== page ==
The appellant, Bernard Kalyegira, was indicted and convicted by the High Court at Fort-portal for the offence of defilement contrary
to section 123 of the Penal Code Act (Chapter 120). He was sentenced to 12 years imprisonment. Hence this appeal.
The background facts were that on or about the 27th May 2000, at Futi, Butangwa village, Karambi sub-county, Kabarole District, when the victim, then aged 7 years, was returning home
from school, the appellant who was following behind caught up with her. He grabbed her and dragged her to a nearby banana plantation
where, he threw her down, pulled off her underwear and had sexual intercourse with her. She felt a lot of pain.
As the appellant lay on top of the victim, he was seen and recognized by two other school children, Mutegeki Joseph Pw3 and Baseimana
Betrice Pw4, who were going down the same path.
When the victim returned home she feared to inform her mother, Harriet Night, Pw1, of what had happened to her. However on 29th May, Pw1 noticed that the victim was walking awkwardly. On examining the victim’s private parts, Pw1, detected a pus discharge. The
victim then related to her mother what the appellant had done to her. Pw1 reported the matter to the Local Council authorities, whereupon
the appellant was arrested and handed over to Karambi Police Post. The medical examination confirmed that the victim had been defiled.
At the trial, the appellant gave an unsworn statement setting up an alibi, which the learned Judge rejected and convicted him as
The Memorandum of appeal comprises seven ground, namely;-
“1. The learned Judge erred in law and fact when he failed to correctly evaluate the appellant’s evidence.
That the learned trial Judge erred in law and fact in relying on prosecution evidence which was full of contradictions and discrepancies
and went ahead to convict the appellant.
That the learned trial Judge misdirected himself in fact and law when he relied on circumstantial evidence to reach his decision to
convict the appellant.
The learned trial Judge erred in fact and law when he convicted the appellant using uncorroborated evidence of prosecution witnesses.
The learned trial Judge erred in law and fact when he held the appellant guilty of defilement.
The learned trial Judge misdirected himself when he relied on the weakness of the defence case as the basis of his decision to convict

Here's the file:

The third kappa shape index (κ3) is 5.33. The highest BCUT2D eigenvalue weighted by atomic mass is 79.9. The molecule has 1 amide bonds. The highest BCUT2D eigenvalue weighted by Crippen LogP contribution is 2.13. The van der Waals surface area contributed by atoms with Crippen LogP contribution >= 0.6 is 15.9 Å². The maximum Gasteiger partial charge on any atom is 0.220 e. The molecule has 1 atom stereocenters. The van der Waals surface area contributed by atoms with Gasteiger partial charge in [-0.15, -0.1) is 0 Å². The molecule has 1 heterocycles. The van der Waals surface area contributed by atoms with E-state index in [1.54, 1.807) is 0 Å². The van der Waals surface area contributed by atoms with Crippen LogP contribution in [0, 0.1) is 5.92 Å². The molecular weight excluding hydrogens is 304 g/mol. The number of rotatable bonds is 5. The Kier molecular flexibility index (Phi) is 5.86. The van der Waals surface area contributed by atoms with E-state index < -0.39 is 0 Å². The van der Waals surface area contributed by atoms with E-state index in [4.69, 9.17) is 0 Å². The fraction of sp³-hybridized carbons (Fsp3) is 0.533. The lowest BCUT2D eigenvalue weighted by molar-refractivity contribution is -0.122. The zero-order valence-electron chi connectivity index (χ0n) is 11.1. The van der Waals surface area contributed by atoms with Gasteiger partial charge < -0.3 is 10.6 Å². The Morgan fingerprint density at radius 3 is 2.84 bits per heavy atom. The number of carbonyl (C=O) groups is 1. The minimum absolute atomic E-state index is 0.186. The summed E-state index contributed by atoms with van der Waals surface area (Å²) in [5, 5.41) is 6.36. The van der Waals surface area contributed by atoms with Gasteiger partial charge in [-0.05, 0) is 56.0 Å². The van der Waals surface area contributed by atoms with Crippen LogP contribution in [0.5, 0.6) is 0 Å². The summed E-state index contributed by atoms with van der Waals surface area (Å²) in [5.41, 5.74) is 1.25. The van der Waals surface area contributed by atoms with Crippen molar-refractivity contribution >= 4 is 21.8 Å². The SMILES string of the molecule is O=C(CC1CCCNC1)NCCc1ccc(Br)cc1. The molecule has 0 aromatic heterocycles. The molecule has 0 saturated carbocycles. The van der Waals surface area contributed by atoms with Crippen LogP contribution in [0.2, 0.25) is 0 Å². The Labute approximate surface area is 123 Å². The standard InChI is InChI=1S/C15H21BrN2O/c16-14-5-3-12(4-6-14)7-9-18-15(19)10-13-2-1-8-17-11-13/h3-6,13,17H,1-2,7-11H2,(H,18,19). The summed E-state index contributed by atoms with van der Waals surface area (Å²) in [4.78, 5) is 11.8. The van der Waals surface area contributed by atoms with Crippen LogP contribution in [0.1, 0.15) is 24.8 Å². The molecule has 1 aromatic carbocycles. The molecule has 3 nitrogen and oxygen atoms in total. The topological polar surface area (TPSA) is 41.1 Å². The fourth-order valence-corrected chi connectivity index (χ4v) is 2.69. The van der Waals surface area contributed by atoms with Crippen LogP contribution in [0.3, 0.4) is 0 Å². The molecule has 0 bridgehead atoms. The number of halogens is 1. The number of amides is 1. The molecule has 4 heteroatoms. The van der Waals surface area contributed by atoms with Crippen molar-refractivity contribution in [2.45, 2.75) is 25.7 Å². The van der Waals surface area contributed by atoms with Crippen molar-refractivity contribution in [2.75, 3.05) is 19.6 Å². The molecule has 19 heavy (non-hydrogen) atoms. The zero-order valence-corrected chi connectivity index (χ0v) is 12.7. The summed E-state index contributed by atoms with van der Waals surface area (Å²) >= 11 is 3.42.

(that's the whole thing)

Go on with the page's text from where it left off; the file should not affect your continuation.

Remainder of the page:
The trial Judge erred in law when he allowed the trial to proceed without the assessors being sworn in.”
Mr. Robert Tumwine, learned counsel, for the appellant decided to argue grounds 3, 4 and 5 together, abandoning the rest.
Arguing grounds 3,4 and 5, Mr. Tumwine pointed out that the learned Judge relied on circumstantial evidence, which was not corroborated
and found the appellant guilty. In his view when the victim testified that the appellant was found on top of her, this was circumstantial
evidence, which was not corroborated by medical evidence to show penetration. He asserted that the medical evidence adduced was lacking,
in that respect. It merely showed that her private parts were tender but that there was no penetration. He submitted that the vulva
inflammation caused by rubbing as indicated by the medical report was circumstantial evidence of bodily contact and the Judge should
have interpreted it in favour of the appellant and convicted the appellant of indecent assault.
Mr. Tumwine further pointed out that the learned Judge considered the fact that since the appellant was a porter in the banana plantation
where the victim said she was defiled, it was possible that it was the appellant who had defiled her. He contended that the learned
Judge ought to have given the benefit of this doubt to the appellant.
In reply Ms Jane Okuo learned Senior State Attorney prayed court to dismiss the appeal for lack of merit. She submitted that circumstantial
evidence, which is capable of standing by itself, does not have to be corroborated. Be that as it may, the learned trial Judge relied
on direct evidence by eyewitnesses. The victim’s evidence was therefore ably corroborated by other evidence. She pointed out
that there was evidence of penetration, however slight it was and coupled with the pus discharge, it was enough to show there had
The learned trial Judge held:-
“On the issue of whether or not there was unlawful sexual intercourse, the defence contention is that according to medical evidence